Who needs campaign cash? If one group gets its way, elections of the future might soon be funded by bitcoin.
The Federal Election Commission will review a request Wednesday to allow political campaigns to accept bitcoin donations in the 2014 midterm elections.
The consideration arrives amid rising debate on how to regulate the popular—and polarizing—digital currency, and it could present new questions regarding donation limits and donor anonymity in federal elections.
It could also add fuel to to a raging debate between bitcoin devotees—who view their decentralized, unregulated currency as a legitimate new form of transaction—and those who see it as a shady way to circumvent monetary standards.
For now, the bitcoin-for-campaigns proposal is modest. Its backer, Make Your Laws, is hoping to gain approval for its own specific activity rather than establishing blanket requirements for all bitcoin activity on the political spectrum. Among its proposals:
Contributions would be limited to $100;
Contributors must provide their name, address, occupation, and employers (bitcoin transactions independent of this proposal offer anonymity);
Donors must confirm that the bitcoin they're donating is their own;
Make Your Laws will accept donations by cashing out in U.S. dollars, based on bitcoin's monetary value at the time.
If the plan gains approval, said Sai, the group's mononymous leader, other campaign entities will likely follow the guidelines it set forth. Over time, though, as others push the limits, bitcoin allowance could open the floodgates to a host of campaign finance conundrums.
Because bitcoin is treated as property rather than currency, donors could be confused about whether the FEC's donation limits apply. On top of that, its ever-fluctuating value could lead someone to donate a higher or lower dollar amount than they actually intended—including a possible limit violation if the dollar value goes up soon after a donation.
Campaign transparency issues could also be at play, as backers of the anonymity-based currency meet the campaign world, where donor disclosures are often required.
Make Your Laws is a political action committee, which, among other things, seeks to end America's republican form of government in favor of a proxy-based "liquid democracy."
"This was just responding to requests from potential contributors about whether they could contribute with bitcoin, same as any other payment method," Sai said.
Wednesday's review comes just months after the agency deadlocked 3-3 on a similar proposal brought by the Conservative Action Fund. No new guidelines were issued then, when all three of the FEC's Democrats voted down the idea. But Commissioner Ellen Weintraub, among the Democratic cohort, noted at the time, "We have not seen the last of bitcoin at the FEC."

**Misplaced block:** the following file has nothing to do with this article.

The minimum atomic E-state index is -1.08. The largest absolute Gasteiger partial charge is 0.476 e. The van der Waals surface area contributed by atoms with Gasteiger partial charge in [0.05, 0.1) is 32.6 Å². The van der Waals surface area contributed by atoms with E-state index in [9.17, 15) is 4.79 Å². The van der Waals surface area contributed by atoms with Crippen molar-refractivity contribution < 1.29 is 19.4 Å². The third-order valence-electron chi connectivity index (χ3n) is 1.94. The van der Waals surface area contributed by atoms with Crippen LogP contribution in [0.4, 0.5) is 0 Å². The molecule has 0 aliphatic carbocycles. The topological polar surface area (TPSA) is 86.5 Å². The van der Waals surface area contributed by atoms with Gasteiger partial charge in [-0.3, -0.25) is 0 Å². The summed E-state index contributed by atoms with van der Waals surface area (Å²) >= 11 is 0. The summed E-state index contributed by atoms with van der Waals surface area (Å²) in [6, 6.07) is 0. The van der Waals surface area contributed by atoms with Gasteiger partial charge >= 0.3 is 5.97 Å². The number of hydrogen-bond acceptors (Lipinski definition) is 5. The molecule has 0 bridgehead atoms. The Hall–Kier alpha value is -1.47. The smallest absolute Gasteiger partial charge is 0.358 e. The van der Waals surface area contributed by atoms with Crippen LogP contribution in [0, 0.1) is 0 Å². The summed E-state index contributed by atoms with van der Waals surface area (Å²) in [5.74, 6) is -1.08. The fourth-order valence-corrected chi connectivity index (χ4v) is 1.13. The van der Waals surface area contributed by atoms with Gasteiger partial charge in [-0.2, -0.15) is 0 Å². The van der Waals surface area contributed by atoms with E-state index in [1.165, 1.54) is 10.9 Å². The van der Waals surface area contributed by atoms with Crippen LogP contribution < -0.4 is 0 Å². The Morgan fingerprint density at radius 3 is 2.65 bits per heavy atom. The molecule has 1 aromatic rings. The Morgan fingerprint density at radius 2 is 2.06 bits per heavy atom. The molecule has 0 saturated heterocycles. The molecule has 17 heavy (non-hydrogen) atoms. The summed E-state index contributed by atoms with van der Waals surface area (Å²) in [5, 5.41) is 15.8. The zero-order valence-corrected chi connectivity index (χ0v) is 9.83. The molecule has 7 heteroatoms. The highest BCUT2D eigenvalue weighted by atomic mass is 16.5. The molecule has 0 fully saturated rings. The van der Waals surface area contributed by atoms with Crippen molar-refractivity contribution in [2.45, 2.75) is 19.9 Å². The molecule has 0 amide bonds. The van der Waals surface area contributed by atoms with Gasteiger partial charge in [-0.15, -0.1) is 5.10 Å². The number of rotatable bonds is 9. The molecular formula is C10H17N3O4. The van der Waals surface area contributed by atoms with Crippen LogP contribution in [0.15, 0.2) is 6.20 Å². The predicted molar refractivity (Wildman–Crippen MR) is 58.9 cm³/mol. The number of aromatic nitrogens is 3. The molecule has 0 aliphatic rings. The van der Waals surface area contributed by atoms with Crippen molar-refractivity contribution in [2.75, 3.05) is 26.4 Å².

What's different this time around? Make Your Laws believes it has more clearly spelled out how it would track who is making bitcoin contributions, and it has also presented the FEC with two options. The first would approve the use of bitcoin as in-kind donations to federal campaigns, akin to stocks or bonds, which could then be used directly to pay for expenditures. The second would allow bitcoin donations but require them to be converted into dollars within 10 days, set a $100 cap on each donor per cycle, and not allow direct expenditure payments.
Sai said he doesn't expect a final vote Wednesday but is hopeful that the FEC will look at proposed revisions to previous drafts. The commission has asked for an extension until May 5, which Make Your Laws is prepared to grant. "It deserves to be well thought through," said Sai. Will it eventually be approved? "After some further discussion, yes," he predicted.
If the FEC allows bitcoin, Sai said, it could lend stability to the oft-volatile currency as it sees more use for transactions rather than speculation.
Bitcoin is the most popular brand of a growing number of decentralized digital currencies that can be exchanged for traditional dollars or spent at a growing number of online and brick-and-mortar vendors.
Its supporters say bitcoin and its cousins are a fast, innovative way to pay for goods and services while avoiding fees typically associated with online transactions. Skeptics see it as an easy and anonymous way to engage in money laundering or drug trafficking.
Earlier this month, Attorney General Eric Holder told Congress that virtual currencies could "conceal illegal activity."
Already some politicians have said they would allow bitcoin donations to their campaigns, including Rep. Steve Stockman of Texas, who ran an ill-fated Senate campaign, and Texas Attorney General Greg Abbott, who is running for governor. No federal law currently bars the use of virtual currencies in elections.
Stockman also announced earlier this month plans to introduce legislation that would require the IRS to treat bitcoin as currency rather than property for tax purposes, which would reverse a recent ruling from the agency.